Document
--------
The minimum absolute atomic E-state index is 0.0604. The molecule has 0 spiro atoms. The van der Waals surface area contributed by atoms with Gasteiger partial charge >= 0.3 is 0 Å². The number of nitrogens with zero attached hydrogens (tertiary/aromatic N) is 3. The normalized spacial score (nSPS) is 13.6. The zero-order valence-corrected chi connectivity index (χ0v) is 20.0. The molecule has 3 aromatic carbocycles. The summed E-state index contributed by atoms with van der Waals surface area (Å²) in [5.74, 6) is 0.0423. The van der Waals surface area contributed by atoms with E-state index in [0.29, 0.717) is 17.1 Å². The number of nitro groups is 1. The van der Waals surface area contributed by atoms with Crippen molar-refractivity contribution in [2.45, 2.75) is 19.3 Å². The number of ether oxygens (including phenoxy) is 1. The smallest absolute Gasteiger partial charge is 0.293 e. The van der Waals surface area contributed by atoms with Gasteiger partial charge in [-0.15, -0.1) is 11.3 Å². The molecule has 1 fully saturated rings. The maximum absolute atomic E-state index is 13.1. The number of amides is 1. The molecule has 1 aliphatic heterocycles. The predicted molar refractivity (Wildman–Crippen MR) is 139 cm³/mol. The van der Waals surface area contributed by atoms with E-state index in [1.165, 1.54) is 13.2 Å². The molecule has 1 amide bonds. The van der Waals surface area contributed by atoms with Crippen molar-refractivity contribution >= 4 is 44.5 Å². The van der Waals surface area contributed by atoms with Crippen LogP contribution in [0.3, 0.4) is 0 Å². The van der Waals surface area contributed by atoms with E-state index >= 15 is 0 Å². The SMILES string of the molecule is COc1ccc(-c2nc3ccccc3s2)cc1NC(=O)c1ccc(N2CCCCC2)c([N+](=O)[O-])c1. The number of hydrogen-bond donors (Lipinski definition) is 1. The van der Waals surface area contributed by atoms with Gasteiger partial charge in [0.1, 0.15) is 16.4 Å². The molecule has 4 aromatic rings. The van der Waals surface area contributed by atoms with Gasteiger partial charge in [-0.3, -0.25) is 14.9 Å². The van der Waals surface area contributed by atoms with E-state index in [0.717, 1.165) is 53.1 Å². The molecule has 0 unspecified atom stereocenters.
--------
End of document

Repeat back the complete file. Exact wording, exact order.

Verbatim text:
The minimum absolute atomic E-state index is 0.0604. The molecule has 0 spiro atoms. The van der Waals surface area contributed by atoms with Gasteiger partial charge >= 0.3 is 0 Å². The number of nitrogens with zero attached hydrogens (tertiary/aromatic N) is 3. The normalized spacial score (nSPS) is 13.6. The zero-order valence-corrected chi connectivity index (χ0v) is 20.0. The molecule has 3 aromatic carbocycles. The summed E-state index contributed by atoms with van der Waals surface area (Å²) in [5.74, 6) is 0.0423. The van der Waals surface area contributed by atoms with E-state index in [0.29, 0.717) is 17.1 Å². The number of nitro groups is 1. The van der Waals surface area contributed by atoms with Crippen molar-refractivity contribution in [2.45, 2.75) is 19.3 Å². The number of ether oxygens (including phenoxy) is 1. The smallest absolute Gasteiger partial charge is 0.293 e. The van der Waals surface area contributed by atoms with Gasteiger partial charge in [-0.15, -0.1) is 11.3 Å². The molecule has 1 fully saturated rings. The maximum absolute atomic E-state index is 13.1. The number of amides is 1. The molecule has 1 aliphatic heterocycles. The predicted molar refractivity (Wildman–Crippen MR) is 139 cm³/mol. The van der Waals surface area contributed by atoms with E-state index in [1.165, 1.54) is 13.2 Å². The molecule has 1 amide bonds. The van der Waals surface area contributed by atoms with Crippen molar-refractivity contribution >= 4 is 44.5 Å². The van der Waals surface area contributed by atoms with Crippen LogP contribution in [0.3, 0.4) is 0 Å². The van der Waals surface area contributed by atoms with E-state index >= 15 is 0 Å². The SMILES string of the molecule is COc1ccc(-c2nc3ccccc3s2)cc1NC(=O)c1ccc(N2CCCCC2)c([N+](=O)[O-])c1. The number of hydrogen-bond donors (Lipinski definition) is 1. The van der Waals surface area contributed by atoms with Gasteiger partial charge in [0.1, 0.15) is 16.4 Å². The molecule has 4 aromatic rings. The van der Waals surface area contributed by atoms with Gasteiger partial charge in [-0.3, -0.25) is 14.9 Å². The van der Waals surface area contributed by atoms with E-state index in [0.717, 1.165) is 53.1 Å². The molecule has 0 unspecified atom stereocenters.